The professionalisation of skills is a key factor in influencing cooperation between government and social forces and its different models. We want to further research why different social organisations come to form different professionalisations of skills, and we discovered that there are three big historical factors behind the different professionalisations of skills. The first is support from the system and policies; the second is support from the system of training human resources; the third is support from the system and mechanism of examination and evaluation.
Simply speaking, the support of the system and policies is provided by the government, including the corresponding policies where the government encourages social organisations to participate in these fields, and encourages social organisations to cooperate with the government. The system of training human resources can provide persistent support in the field of human talent, and guarantee that there is outstanding talent entering these social organisations. The mechanism of examining and evaluating is relatively more relaxed, it is not about seeking fast returns, but it enables social organisations to form their abilities in a more relaxed environment.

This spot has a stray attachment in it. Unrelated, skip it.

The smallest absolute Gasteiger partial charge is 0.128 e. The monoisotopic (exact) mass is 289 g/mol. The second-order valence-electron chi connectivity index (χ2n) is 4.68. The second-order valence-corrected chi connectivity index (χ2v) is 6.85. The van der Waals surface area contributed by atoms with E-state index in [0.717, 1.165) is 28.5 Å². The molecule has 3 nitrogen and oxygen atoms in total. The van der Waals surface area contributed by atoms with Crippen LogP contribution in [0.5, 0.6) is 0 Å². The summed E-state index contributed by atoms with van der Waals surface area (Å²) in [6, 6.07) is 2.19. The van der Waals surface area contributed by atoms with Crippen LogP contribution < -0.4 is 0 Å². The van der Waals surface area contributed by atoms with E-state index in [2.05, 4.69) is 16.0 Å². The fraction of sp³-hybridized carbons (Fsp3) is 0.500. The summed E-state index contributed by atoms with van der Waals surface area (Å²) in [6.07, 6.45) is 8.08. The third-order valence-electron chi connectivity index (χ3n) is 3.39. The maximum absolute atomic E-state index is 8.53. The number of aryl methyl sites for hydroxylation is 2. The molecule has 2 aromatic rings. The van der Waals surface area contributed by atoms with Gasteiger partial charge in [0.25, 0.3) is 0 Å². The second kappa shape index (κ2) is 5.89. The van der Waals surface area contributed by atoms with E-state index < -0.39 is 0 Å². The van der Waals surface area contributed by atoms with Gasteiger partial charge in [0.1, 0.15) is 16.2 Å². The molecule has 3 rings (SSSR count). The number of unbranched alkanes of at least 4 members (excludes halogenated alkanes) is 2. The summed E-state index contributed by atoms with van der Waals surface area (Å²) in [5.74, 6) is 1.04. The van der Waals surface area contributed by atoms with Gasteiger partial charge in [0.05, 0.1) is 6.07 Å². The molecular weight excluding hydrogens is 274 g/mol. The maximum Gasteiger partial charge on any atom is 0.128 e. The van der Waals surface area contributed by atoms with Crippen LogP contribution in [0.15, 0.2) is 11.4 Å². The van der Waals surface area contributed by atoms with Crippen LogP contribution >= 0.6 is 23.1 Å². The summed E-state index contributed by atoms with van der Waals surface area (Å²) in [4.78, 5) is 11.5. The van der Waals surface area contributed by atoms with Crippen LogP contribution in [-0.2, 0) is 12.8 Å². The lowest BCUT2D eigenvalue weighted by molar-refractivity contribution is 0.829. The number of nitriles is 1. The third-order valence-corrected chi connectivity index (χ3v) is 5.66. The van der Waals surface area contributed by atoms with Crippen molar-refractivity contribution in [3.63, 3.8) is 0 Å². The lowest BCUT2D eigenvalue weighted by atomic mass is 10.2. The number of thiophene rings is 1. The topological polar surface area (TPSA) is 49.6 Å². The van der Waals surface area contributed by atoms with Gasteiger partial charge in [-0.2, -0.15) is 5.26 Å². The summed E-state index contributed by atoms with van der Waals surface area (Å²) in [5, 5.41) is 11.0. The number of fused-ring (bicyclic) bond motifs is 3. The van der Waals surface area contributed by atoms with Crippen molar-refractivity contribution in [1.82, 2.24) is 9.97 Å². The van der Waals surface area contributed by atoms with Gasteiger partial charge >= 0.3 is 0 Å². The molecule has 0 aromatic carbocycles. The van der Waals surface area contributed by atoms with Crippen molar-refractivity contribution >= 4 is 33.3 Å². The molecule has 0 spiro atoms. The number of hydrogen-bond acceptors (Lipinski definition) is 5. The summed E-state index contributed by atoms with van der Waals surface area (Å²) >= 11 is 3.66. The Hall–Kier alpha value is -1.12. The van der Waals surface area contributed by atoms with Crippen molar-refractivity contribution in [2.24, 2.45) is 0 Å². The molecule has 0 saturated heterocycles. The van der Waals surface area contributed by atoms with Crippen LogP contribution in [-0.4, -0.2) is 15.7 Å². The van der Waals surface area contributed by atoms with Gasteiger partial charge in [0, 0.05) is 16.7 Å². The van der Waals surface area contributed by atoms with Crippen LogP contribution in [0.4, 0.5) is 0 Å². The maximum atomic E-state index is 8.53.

In Taiwan there are some corresponding processes that support the forming of a professionalisation of skills, and corresponding systems and mechanisms. But in comparison to the Mainland, in the sphere of AIDS prevention what we see is exactly the opposite; the support of policy systems is not strong enough, and the support of talent training systems is not strong enough. At the same time, there is also one extremely unfavourable and competition-based examination and evaluation mechanism, and we especially need to stress that this evaluation system is not only carried out by the government, but in reality it also comprises international organisations, and international organisations also require these kinds of ‘seeking instant benefits’ mechanisms.
5 Conclusions and Recommendations